ec(G) = t_w(G) \prod_{v \in V}(deg(v) - 1)! (1)

Where deg(v) represents the in-degree (or out-degree) or a vertex v and t_w(G) is the number of arborescences rooted in a vertex w (simply put, an arborescence is analogous to a spanning tree for a directed graph – but we can only include edges that are directed away from the root).

It’s possible to show that t_w(G) is the same for any vertex w if G is Eulerian. We can compute t_w(G) via the Matrix-Tree theorem [2], which says t_w(G) is equal to the determinant of the Laplacian of G without vertex w. Let’s try to understand the idea behind this equation.

The mapping from an arborescence to an Eulerian path can be made by the following. Let r be the root of a possible arborescence of G. Now, let r be the reference starting point for an Eulerian path in G (note this is just for reference, since there’s no starting point in a circuit).

We say that an Eulerian path is associated with a given arborescence if for each vertex v, the last edge passing through v, say (v, v’), belongs to the arborescence. This is more clear with an example. Consider the digraph from Figure 2. Here we’ll consider the arborescences rooted in A.


Figure 2: Directed Graph

This graph has 2 possible arborescences depicted on the left in Figures 3 and 4. In Figure 3, we can see that the edge (B, D) has to be visited before (B, C) because (B, C) is in the arborescence.


Figure 3: One of the arborescences of G and a corresponding Eulerian circuit

Now, in Figure 4, because it’s (B, D) that’s in the arborescence, it has to be visited after we visit (B, C).


Figure 4: Another of the arborescence of G and a corresponding Eulerian circuit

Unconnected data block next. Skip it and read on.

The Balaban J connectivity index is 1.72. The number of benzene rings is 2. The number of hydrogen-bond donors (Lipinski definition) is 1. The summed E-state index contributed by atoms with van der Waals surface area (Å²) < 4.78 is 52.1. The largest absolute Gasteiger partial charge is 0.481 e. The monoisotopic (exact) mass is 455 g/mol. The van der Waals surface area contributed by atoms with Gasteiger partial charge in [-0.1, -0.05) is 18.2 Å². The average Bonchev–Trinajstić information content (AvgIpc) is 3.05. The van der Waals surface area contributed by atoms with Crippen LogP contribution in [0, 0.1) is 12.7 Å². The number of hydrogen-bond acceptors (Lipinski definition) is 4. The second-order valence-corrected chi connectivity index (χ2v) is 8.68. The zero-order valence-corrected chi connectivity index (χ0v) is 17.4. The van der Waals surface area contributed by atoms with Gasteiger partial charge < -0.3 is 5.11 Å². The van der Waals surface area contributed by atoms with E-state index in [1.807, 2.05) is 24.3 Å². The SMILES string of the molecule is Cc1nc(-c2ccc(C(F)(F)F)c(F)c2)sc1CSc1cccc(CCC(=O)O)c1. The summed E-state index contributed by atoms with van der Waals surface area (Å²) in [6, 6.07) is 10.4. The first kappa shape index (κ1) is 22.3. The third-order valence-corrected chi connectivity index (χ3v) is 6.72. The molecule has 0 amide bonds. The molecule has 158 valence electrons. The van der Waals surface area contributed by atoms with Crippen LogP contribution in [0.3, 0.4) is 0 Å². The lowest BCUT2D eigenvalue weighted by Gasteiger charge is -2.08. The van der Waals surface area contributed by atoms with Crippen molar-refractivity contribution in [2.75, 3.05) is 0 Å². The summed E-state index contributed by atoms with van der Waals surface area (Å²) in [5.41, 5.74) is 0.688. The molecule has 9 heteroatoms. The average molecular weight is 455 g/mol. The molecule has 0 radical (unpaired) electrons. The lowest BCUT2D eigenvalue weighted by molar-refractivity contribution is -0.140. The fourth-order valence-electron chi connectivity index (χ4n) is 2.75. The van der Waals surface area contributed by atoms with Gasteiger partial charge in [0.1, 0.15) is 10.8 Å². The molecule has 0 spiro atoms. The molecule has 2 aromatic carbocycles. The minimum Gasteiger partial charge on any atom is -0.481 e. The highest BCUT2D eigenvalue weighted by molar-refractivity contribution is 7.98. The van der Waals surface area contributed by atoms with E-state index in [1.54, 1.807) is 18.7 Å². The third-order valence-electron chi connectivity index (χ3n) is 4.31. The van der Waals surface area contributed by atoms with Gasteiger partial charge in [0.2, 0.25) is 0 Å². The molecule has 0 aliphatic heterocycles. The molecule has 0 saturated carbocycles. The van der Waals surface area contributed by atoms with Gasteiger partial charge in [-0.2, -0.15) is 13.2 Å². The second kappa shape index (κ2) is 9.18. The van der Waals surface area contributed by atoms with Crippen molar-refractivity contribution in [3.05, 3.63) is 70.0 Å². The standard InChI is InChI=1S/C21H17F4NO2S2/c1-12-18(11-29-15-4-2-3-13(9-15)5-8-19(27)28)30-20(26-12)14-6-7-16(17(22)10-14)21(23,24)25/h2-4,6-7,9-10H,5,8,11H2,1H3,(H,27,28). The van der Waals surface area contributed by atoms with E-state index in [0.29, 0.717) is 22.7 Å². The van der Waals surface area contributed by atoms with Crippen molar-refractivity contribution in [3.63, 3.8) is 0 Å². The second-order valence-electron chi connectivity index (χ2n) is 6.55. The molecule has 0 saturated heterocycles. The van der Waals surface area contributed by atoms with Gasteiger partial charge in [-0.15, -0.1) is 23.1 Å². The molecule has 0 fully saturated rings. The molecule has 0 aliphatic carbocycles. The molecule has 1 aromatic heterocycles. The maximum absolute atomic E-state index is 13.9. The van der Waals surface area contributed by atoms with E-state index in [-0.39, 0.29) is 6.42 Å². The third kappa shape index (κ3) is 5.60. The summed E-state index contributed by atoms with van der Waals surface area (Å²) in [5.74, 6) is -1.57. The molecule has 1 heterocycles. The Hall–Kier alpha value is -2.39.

Note that there can be more than one Eulerian path to a given arborescence. If B had more out-edges, we’d have multiple choices, since the arborescence only specifies the last edge to be taken, not the intermediate ones. More specifically, imagine B had k out-edges. Then we could traverse the first k-1 in any combination of orders, which leads to a total of (k – 1)! ways of doing so.

The same applies to all other nodes. Due to properties of Eulerian circuits, the choice of the out-edge at a given node can be seen as independent of the choice at other nodes, so the total possible Eulerian circuits corresponding to any arborescence is given by the product of the degrees from equation (1), namely:

\prod_{v \in V}(deg(v) - 1)! (2)

The key property of categorizing Eulerian circuits into arborescence classes is that they’re disjoint, that is, a Eulerian circuit corresponds to exactly one arborescence. This, in conjunction with the fact that the vertices degrees in Equation (2) are from the original graph, and hence independent of a arborescence, lead us to the two independent factors in equation (1).

Counting Eulerian Circuits in undirected graphs

Counting Eulerian circuits in undirected graphs is a much harder problem. It belongs to a complexity class known as #P-complete. This means that:

  1. It belongs to the #P class, which can informally be seen as the counting version of NP problems. For example: deciding whether a given graph has an Hamiltonian circuit (path that traverses all vertices exactly once) is a problem in the NP class. Counting how many Hamiltonian circuits existing in that graph is the corresponding problem in the #P class.
  2. It belongs to the #P-hard class, which means that any problem in #P can be reduced to it via a polynomial-time transformation.

Valiant proved the first condition in [5] while Brightwell and Winkler proved the second in [6] by reducing another #P-complete problem (counting Eulerian orientations) to it.

Note that a problem in the #P class is as hard as the equivalent class in NP, because we can reduce a problem in NP to #P. For example, we can decide whether a graph has an Hamiltonian circuit (NP problem) by counting the number of circuits it has (#P problem). The answer will be “yes” if it the #P version returns a number greater than 0 and “no” otherwise.